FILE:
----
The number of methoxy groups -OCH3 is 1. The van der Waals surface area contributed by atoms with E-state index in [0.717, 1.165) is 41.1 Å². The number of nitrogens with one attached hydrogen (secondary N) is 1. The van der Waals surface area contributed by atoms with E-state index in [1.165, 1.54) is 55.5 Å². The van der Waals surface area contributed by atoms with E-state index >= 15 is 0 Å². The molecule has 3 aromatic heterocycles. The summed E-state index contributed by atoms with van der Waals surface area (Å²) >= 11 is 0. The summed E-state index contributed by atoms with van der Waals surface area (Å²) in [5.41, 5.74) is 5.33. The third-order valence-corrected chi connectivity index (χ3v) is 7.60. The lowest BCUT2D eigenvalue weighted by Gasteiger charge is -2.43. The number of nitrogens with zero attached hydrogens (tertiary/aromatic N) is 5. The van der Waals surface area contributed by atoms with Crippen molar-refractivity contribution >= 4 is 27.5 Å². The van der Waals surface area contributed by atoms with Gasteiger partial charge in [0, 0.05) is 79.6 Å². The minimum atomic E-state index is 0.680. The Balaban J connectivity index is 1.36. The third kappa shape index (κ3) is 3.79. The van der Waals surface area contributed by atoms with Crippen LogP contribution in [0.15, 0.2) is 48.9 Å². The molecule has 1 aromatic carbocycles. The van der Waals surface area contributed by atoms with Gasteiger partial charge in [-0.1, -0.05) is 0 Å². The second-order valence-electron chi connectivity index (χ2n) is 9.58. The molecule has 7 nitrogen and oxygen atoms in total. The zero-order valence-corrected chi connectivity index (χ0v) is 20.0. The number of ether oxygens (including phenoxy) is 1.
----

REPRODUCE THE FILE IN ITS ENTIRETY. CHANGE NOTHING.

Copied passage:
The number of methoxy groups -OCH3 is 1. The van der Waals surface area contributed by atoms with E-state index in [0.717, 1.165) is 41.1 Å². The number of nitrogens with one attached hydrogen (secondary N) is 1. The van der Waals surface area contributed by atoms with E-state index in [1.165, 1.54) is 55.5 Å². The van der Waals surface area contributed by atoms with E-state index >= 15 is 0 Å². The molecule has 3 aromatic heterocycles. The summed E-state index contributed by atoms with van der Waals surface area (Å²) >= 11 is 0. The summed E-state index contributed by atoms with van der Waals surface area (Å²) in [5.41, 5.74) is 5.33. The third-order valence-corrected chi connectivity index (χ3v) is 7.60. The lowest BCUT2D eigenvalue weighted by Gasteiger charge is -2.43. The number of nitrogens with zero attached hydrogens (tertiary/aromatic N) is 5. The van der Waals surface area contributed by atoms with Crippen molar-refractivity contribution >= 4 is 27.5 Å². The van der Waals surface area contributed by atoms with Gasteiger partial charge in [0, 0.05) is 79.6 Å². The minimum atomic E-state index is 0.680. The Balaban J connectivity index is 1.36. The third kappa shape index (κ3) is 3.79. The van der Waals surface area contributed by atoms with Crippen LogP contribution in [0.15, 0.2) is 48.9 Å². The molecule has 1 aromatic carbocycles. The van der Waals surface area contributed by atoms with Gasteiger partial charge in [-0.1, -0.05) is 0 Å². The second-order valence-electron chi connectivity index (χ2n) is 9.58. The molecule has 7 nitrogen and oxygen atoms in total. The zero-order valence-corrected chi connectivity index (χ0v) is 20.0. The number of ether oxygens (including phenoxy) is 1.